Further Scaffolding Underline the topic sentence. Students must identify the main idea. Use arrows, brackets, and numbers to show relationship among details and main ideas.
Further Scaffolding: Goldilocks Students should ask themselves these questions as they formulate main ideas: Is my main idea too specific? Is my main idea too general? How can I change it so it is just right?
Further Scaffolding: Goldilocks Bacteria help humans in many ways. Bacteria are involved in the production of food, fuel, medicines and other useful products. Some are used in industry processes. Others help break down pollutants, which are substances such as waste materials or harmful chemicals that dirty the environment. Too specific:____________________ Too general:____________________ Just right:_______________________
Further Scaffolding: Labeling the Bucket Think of the main idea as a label on a bucket that describes what is inside. Words, sentences, or paragraphs are then the details that go inside the bucket.
Further Scaffolding: Self-Cuing Student responds to the follow cues: The topic is ___________. This is what the paragraph is saying about the topic__________________.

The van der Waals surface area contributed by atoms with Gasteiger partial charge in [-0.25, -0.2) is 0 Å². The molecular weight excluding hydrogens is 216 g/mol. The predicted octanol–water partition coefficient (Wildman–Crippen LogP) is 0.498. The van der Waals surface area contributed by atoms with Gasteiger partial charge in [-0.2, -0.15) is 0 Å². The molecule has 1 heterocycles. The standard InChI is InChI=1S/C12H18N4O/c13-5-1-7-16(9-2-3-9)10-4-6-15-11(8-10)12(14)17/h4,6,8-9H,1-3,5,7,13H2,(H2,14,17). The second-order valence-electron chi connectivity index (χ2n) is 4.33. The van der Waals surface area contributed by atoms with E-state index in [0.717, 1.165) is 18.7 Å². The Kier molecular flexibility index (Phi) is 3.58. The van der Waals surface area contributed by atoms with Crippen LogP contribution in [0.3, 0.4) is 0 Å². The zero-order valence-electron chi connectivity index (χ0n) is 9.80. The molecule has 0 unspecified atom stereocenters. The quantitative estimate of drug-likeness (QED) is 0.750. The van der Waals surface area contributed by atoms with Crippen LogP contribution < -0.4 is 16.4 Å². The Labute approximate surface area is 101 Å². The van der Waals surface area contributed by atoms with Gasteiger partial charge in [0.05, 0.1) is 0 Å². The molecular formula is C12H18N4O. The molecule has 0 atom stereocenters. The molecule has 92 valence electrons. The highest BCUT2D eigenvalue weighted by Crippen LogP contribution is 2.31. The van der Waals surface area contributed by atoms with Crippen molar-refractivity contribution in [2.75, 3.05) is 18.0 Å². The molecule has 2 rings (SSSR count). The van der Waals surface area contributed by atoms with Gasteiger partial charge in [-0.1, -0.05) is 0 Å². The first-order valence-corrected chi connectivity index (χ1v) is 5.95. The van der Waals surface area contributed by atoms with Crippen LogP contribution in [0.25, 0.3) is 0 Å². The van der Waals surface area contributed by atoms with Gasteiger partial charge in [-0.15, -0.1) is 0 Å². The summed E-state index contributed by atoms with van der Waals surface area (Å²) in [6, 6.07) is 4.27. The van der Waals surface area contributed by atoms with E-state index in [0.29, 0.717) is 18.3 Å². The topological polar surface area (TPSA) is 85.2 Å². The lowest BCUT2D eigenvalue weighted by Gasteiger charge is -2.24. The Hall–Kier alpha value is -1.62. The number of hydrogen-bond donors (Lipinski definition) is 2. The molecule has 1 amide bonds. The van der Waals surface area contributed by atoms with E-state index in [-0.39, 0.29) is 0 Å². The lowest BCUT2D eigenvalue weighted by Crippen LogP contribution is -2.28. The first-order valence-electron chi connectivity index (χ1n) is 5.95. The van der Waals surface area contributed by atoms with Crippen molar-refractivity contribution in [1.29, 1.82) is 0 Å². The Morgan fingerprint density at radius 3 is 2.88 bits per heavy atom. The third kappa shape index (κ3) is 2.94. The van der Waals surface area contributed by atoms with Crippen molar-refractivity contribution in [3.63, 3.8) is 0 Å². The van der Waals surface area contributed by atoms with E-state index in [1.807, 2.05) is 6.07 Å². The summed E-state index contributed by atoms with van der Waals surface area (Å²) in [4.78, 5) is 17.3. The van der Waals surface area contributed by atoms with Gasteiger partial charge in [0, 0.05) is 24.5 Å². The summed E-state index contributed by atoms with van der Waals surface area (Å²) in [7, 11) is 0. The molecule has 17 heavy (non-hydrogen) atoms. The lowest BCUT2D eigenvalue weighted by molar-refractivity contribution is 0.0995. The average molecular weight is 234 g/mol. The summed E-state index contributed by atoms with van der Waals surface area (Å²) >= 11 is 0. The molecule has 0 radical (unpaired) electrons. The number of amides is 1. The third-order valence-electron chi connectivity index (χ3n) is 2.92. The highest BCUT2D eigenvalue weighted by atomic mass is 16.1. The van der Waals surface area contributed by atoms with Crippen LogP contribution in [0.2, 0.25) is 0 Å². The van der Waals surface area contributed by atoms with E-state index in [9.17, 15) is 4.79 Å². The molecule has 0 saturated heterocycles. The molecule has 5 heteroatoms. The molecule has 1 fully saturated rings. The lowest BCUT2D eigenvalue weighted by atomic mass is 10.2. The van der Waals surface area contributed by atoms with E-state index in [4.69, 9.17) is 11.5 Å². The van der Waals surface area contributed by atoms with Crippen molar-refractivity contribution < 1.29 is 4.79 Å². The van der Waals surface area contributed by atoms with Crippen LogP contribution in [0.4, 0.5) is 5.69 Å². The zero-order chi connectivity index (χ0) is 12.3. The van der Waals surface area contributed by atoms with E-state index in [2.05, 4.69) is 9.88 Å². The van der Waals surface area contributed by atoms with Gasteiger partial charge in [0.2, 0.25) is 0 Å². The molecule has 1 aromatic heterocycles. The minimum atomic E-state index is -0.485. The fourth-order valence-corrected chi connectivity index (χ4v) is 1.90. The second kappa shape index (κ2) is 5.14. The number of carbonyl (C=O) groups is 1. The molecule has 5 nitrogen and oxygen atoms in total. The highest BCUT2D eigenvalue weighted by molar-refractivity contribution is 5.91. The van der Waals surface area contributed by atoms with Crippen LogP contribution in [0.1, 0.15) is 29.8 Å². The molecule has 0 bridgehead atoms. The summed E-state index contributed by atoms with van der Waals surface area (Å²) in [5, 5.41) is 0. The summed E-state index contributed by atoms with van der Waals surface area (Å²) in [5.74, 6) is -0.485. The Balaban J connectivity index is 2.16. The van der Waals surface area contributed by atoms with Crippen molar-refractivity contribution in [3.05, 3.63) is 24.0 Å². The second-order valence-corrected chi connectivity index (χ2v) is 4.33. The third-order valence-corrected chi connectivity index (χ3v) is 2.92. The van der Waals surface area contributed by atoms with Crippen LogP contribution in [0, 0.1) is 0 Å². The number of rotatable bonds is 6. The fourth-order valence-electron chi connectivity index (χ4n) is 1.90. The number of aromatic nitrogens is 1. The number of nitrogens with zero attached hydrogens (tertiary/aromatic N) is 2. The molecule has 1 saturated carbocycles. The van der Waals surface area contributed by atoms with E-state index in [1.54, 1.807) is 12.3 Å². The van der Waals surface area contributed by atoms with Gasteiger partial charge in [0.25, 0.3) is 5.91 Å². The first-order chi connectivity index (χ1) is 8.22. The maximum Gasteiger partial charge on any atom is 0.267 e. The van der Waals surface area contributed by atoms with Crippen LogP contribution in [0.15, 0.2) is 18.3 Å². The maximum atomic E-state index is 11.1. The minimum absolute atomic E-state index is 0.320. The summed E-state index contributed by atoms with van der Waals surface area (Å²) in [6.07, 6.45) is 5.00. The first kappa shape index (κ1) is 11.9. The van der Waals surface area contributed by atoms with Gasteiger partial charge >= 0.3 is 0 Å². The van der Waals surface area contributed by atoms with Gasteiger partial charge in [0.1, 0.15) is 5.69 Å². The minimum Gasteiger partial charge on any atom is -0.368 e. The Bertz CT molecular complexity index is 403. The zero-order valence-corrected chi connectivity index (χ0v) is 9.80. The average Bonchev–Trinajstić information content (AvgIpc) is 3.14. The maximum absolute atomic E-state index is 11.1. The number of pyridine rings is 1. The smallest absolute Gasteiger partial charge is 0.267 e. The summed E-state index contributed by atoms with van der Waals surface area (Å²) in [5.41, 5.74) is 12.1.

Further Scaffolding: Self-Cuing Teach students to ask a series of questions to help identify and state the main idea. Are there any words or phrases that are repeated throughout the paragraph or selection? If so, this may suggest the topic. What do all the sentences have in common? Is there a topic sentence that states the main idea? If so, copy or paraphrase it. Do all the key details support the main idea you have stated? Check the main idea by asking if it is too general or too specific.
Turn and Talk Which of the scaffolds for finding the main idea would be most beneficial in your content area and grade level?
Main Idea in Multi-Paragraph Readings Identify the main ideas of each paragraph. Combine and compare these main ideas and determine what they have in common. Develop one or two sentences that state the section main idea.
Topic versus Main Idea A topic is a general subject of a paragraph, multi-paragraph selection, or chapter. It is usually stated in one to three words. A main idea statement is more specific and tells what is being said about the topic.
Creating a Topic Web Use as a before, during, and after reading activity. Use textbook headings and subheadings. Use to outline the elements of a story for narrative readings. Use for a series of concepts being taught. Create a sub-web to describe in more detail one of the main ideas.